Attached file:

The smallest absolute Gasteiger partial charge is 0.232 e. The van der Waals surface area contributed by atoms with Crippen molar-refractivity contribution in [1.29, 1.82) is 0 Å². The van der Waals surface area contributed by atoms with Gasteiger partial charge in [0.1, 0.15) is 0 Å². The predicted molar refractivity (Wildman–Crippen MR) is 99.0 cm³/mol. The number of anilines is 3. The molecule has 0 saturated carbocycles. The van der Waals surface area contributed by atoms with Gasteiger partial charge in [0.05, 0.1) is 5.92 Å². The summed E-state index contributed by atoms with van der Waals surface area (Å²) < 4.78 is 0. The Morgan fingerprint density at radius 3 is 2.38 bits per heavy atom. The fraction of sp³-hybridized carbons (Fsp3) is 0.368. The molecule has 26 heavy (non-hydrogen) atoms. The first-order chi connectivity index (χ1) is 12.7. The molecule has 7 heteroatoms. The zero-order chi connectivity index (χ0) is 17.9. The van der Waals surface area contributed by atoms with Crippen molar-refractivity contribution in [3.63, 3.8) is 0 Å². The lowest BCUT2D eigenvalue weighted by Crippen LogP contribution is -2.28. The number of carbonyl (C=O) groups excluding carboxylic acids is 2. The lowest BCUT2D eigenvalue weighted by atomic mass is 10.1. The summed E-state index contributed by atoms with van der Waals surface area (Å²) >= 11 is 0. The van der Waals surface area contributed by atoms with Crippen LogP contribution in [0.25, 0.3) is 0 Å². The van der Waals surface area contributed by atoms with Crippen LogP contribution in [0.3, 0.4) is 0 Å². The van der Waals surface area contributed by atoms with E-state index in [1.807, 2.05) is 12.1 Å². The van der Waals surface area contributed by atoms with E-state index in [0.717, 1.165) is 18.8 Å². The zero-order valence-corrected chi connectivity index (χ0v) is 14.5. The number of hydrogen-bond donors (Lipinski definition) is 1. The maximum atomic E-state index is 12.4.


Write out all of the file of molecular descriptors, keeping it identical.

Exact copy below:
The smallest absolute Gasteiger partial charge is 0.232 e. The van der Waals surface area contributed by atoms with Crippen molar-refractivity contribution in [1.29, 1.82) is 0 Å². The van der Waals surface area contributed by atoms with Gasteiger partial charge in [0.1, 0.15) is 0 Å². The predicted molar refractivity (Wildman–Crippen MR) is 99.0 cm³/mol. The number of anilines is 3. The molecule has 0 saturated carbocycles. The van der Waals surface area contributed by atoms with Gasteiger partial charge in [0.05, 0.1) is 5.92 Å². The summed E-state index contributed by atoms with van der Waals surface area (Å²) < 4.78 is 0. The Morgan fingerprint density at radius 3 is 2.38 bits per heavy atom. The fraction of sp³-hybridized carbons (Fsp3) is 0.368. The molecule has 26 heavy (non-hydrogen) atoms. The first-order chi connectivity index (χ1) is 12.7. The molecule has 7 heteroatoms. The zero-order chi connectivity index (χ0) is 17.9. The van der Waals surface area contributed by atoms with Crippen molar-refractivity contribution in [3.63, 3.8) is 0 Å². The lowest BCUT2D eigenvalue weighted by Crippen LogP contribution is -2.28. The number of carbonyl (C=O) groups excluding carboxylic acids is 2. The lowest BCUT2D eigenvalue weighted by atomic mass is 10.1. The summed E-state index contributed by atoms with van der Waals surface area (Å²) >= 11 is 0. The van der Waals surface area contributed by atoms with Crippen LogP contribution in [0.25, 0.3) is 0 Å². The van der Waals surface area contributed by atoms with Crippen LogP contribution in [0.3, 0.4) is 0 Å². The van der Waals surface area contributed by atoms with E-state index in [1.807, 2.05) is 12.1 Å². The van der Waals surface area contributed by atoms with E-state index in [0.717, 1.165) is 18.8 Å². The zero-order valence-corrected chi connectivity index (χ0v) is 14.5. The number of hydrogen-bond donors (Lipinski definition) is 1. The maximum atomic E-state index is 12.4.